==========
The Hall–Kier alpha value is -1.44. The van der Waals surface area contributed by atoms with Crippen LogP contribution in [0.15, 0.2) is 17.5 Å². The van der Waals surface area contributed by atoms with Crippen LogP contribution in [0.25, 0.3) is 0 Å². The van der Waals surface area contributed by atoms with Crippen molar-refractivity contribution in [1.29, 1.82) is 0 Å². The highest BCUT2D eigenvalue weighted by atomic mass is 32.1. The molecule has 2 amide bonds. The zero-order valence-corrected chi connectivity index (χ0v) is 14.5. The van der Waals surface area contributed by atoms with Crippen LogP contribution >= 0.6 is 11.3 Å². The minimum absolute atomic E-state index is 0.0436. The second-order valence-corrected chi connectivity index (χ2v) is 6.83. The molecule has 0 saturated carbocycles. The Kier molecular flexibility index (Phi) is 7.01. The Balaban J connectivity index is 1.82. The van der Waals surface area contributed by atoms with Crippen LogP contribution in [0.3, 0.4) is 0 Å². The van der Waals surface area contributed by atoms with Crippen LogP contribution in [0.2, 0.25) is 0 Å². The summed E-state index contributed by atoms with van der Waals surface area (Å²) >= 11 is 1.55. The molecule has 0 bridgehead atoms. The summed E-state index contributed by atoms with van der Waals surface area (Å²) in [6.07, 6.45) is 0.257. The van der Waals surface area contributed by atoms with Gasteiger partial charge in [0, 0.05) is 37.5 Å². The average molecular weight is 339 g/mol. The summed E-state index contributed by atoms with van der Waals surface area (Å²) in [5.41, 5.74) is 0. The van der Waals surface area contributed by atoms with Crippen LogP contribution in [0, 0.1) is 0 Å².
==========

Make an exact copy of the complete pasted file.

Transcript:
The Hall–Kier alpha value is -1.44. The van der Waals surface area contributed by atoms with Crippen LogP contribution in [0.15, 0.2) is 17.5 Å². The van der Waals surface area contributed by atoms with Crippen LogP contribution in [0.25, 0.3) is 0 Å². The van der Waals surface area contributed by atoms with Crippen molar-refractivity contribution in [1.29, 1.82) is 0 Å². The highest BCUT2D eigenvalue weighted by atomic mass is 32.1. The molecule has 2 amide bonds. The zero-order valence-corrected chi connectivity index (χ0v) is 14.5. The van der Waals surface area contributed by atoms with Crippen LogP contribution >= 0.6 is 11.3 Å². The minimum absolute atomic E-state index is 0.0436. The second-order valence-corrected chi connectivity index (χ2v) is 6.83. The molecule has 0 saturated carbocycles. The Kier molecular flexibility index (Phi) is 7.01. The Balaban J connectivity index is 1.82. The van der Waals surface area contributed by atoms with Crippen LogP contribution in [0.3, 0.4) is 0 Å². The van der Waals surface area contributed by atoms with Crippen LogP contribution in [0.2, 0.25) is 0 Å². The summed E-state index contributed by atoms with van der Waals surface area (Å²) >= 11 is 1.55. The molecule has 0 bridgehead atoms. The summed E-state index contributed by atoms with van der Waals surface area (Å²) in [6.07, 6.45) is 0.257. The van der Waals surface area contributed by atoms with Gasteiger partial charge in [0, 0.05) is 37.5 Å². The average molecular weight is 339 g/mol. The summed E-state index contributed by atoms with van der Waals surface area (Å²) in [5.41, 5.74) is 0. The van der Waals surface area contributed by atoms with Crippen LogP contribution in [0, 0.1) is 0 Å².